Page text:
Today we are in the middle of packing up for the summer and traveling North for the snowbird flight we have been making for the last ten years. My wings are getting rather weary of leaving one nest for the other. I am longing to simplify my life and roost in only one nest and start living with the things that really matter.
Earlier this year we flew to in Los Angeles to visit with a male friend of my husband’s whose wife has decorated their home in museum-quality style. Now I
really love this woman. She is kind and intelligent and very generous with her time in helping others. But when it comes to her house, she becomes a
different sort all together.
So it was no surprise as we all showered that evening to go out when I heard a scream that rang from her cathedral ceilings and back again as she ran
down the hall.
“What! How could he! Arthur is using the guest bathroom!? Nobody uses the guest bathroom!”
As I opened the door, draped in an ordinary towel I found in the under-guest-guest bathroom, I saw my husband standing there like a sheep-faced child,
caught in a dastardly deed.
Our hostess quickly went into the coveted-never-used guest bathroom and proceeded to wipe the faucets spotless and clean up the chaos my husband
made of her perfect-to-look-at room.
That experience started me thinking about what type of person I was and forced me to look in the mirror at my own idiosyncrasies. I learned valuable lessons in Los Angeles. Mainly the most important was to be a more forgiving wife. And better yet, how to be a more compassionate wife. I had forgotten in my quest to be Martha Stewart, that hugging a mop is not as much fun as hugging a husband.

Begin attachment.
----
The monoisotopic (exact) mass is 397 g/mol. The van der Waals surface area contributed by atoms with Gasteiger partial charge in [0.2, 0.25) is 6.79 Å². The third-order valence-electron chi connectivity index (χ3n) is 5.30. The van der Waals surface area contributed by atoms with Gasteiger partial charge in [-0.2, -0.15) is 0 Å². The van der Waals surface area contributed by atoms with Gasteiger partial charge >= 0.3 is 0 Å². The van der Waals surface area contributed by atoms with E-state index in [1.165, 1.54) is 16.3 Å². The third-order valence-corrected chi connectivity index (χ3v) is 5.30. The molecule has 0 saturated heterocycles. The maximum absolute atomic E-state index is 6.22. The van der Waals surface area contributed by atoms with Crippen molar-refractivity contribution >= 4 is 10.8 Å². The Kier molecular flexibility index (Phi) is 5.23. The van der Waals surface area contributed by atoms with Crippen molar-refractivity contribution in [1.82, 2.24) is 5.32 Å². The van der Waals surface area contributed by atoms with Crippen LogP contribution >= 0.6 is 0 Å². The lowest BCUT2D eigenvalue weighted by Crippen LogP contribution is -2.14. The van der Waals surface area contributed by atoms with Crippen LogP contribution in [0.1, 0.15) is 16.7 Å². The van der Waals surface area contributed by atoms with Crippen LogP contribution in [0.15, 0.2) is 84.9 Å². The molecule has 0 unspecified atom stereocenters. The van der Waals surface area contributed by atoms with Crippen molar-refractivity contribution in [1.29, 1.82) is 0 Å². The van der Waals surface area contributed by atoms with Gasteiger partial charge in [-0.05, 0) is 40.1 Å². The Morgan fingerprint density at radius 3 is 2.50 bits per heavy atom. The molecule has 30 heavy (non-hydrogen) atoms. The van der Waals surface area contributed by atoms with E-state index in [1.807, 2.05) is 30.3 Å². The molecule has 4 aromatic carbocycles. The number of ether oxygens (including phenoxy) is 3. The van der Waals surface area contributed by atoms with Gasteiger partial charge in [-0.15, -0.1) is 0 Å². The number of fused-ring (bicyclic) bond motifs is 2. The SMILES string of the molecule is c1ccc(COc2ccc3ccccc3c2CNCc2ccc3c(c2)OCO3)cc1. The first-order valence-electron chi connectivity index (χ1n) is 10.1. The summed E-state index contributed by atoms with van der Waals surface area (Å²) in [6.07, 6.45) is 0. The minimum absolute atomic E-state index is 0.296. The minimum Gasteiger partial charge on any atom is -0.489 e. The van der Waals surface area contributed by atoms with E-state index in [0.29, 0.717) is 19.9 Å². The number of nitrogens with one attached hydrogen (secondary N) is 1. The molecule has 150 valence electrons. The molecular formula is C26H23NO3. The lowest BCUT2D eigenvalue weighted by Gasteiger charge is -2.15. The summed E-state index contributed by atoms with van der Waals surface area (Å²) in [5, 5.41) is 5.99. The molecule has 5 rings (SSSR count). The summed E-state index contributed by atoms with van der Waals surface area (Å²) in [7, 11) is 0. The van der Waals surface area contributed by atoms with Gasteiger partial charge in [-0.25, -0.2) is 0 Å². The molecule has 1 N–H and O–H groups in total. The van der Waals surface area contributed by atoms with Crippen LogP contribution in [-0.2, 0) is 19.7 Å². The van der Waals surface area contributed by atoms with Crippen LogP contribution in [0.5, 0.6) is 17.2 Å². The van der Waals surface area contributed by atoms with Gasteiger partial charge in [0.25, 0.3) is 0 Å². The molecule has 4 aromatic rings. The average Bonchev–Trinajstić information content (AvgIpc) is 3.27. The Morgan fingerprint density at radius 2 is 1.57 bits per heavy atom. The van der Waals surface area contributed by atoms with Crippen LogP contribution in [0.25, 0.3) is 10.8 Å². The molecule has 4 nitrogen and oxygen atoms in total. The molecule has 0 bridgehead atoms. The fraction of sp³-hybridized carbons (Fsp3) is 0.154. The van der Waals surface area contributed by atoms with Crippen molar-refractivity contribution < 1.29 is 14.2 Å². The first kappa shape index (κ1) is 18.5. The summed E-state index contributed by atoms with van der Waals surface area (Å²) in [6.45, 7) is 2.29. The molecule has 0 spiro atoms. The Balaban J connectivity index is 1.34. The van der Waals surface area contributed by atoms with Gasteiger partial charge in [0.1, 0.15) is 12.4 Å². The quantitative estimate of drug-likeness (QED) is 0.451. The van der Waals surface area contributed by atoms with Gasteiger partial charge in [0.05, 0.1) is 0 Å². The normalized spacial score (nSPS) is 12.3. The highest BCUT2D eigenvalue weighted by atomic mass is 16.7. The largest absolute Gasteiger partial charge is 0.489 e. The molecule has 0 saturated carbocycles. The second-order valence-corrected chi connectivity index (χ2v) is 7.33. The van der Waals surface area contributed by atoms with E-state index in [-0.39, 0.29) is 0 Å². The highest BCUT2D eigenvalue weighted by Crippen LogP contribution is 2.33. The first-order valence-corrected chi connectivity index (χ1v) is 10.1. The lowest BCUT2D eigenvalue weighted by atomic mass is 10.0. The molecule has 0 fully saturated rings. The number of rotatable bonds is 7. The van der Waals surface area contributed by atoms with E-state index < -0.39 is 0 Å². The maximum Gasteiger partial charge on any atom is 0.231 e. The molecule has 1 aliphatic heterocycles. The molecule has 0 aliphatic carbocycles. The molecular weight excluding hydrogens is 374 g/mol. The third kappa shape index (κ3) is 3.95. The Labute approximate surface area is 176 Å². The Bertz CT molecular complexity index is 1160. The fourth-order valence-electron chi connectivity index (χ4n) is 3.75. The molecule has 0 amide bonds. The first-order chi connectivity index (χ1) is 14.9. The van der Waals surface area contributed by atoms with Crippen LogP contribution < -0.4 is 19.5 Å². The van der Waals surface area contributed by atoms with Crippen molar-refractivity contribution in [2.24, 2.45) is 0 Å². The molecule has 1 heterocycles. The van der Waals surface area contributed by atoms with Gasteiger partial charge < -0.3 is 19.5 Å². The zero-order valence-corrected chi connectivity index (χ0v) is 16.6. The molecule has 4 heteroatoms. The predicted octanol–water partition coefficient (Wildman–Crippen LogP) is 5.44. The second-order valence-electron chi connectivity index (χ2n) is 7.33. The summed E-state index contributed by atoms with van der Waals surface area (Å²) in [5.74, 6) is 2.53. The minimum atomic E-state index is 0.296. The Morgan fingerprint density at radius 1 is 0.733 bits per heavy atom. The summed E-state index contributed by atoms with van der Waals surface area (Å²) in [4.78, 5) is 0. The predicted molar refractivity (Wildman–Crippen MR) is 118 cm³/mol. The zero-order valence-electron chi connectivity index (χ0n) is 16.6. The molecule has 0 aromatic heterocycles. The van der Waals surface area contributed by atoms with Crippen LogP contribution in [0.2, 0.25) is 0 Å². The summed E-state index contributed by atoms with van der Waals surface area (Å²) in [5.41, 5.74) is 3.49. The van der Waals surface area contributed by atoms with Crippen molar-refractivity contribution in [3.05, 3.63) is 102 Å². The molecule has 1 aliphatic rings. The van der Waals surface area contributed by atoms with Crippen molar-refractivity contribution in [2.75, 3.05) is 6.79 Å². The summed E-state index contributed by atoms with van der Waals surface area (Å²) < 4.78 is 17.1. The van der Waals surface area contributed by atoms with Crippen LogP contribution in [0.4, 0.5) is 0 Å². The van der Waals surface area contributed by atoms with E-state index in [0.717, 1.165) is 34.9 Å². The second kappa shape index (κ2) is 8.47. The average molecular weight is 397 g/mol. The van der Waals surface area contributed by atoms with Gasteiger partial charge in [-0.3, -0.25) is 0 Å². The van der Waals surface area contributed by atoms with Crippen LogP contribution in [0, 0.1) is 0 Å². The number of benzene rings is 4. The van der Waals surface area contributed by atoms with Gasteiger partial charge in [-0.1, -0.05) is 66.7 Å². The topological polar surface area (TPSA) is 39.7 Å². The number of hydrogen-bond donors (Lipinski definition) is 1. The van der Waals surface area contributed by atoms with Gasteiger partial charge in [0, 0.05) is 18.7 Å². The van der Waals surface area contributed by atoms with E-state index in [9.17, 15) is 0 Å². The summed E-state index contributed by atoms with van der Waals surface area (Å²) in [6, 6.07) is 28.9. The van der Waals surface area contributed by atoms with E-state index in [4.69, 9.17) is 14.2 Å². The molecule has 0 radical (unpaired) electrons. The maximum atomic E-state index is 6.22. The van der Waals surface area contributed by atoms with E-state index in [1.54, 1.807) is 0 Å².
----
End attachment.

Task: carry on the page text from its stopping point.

When I came home I threw out all of our old ratty towels with strings fraying at the ends and bought big fluffy premiere guest towels for Arthur. Who cares if our bathroom floor becomes the Nile River when he showers, or if I slip into the commode in the middle of the night because he forgets to put down the lid.
Now, instead of having a post-menopausal fit if I can’t find the new ten dollar herbal soap I just put at the basin, I forgivingly retrieve it in the shower from a cache of soap he constantly steals, because he forgets what he did yesterday. Today I found on our foyer floor a crumpled baggie carrying a bar he had stolen for the beach. I know Karma slipped it from his bag just for me.
I have even learned not to straighten up and fluff the couch pillows each time he or the dogs have rearranged them. I leave my grandchild’s handprints for a bit longer than usual on my mirrors. And now and then, when I am really feeling frisky, I tilt a candle in the candelabra just a bit to remind myself life isn’t perfect and human feeling and comfort are worth more than material things with esthetic balance.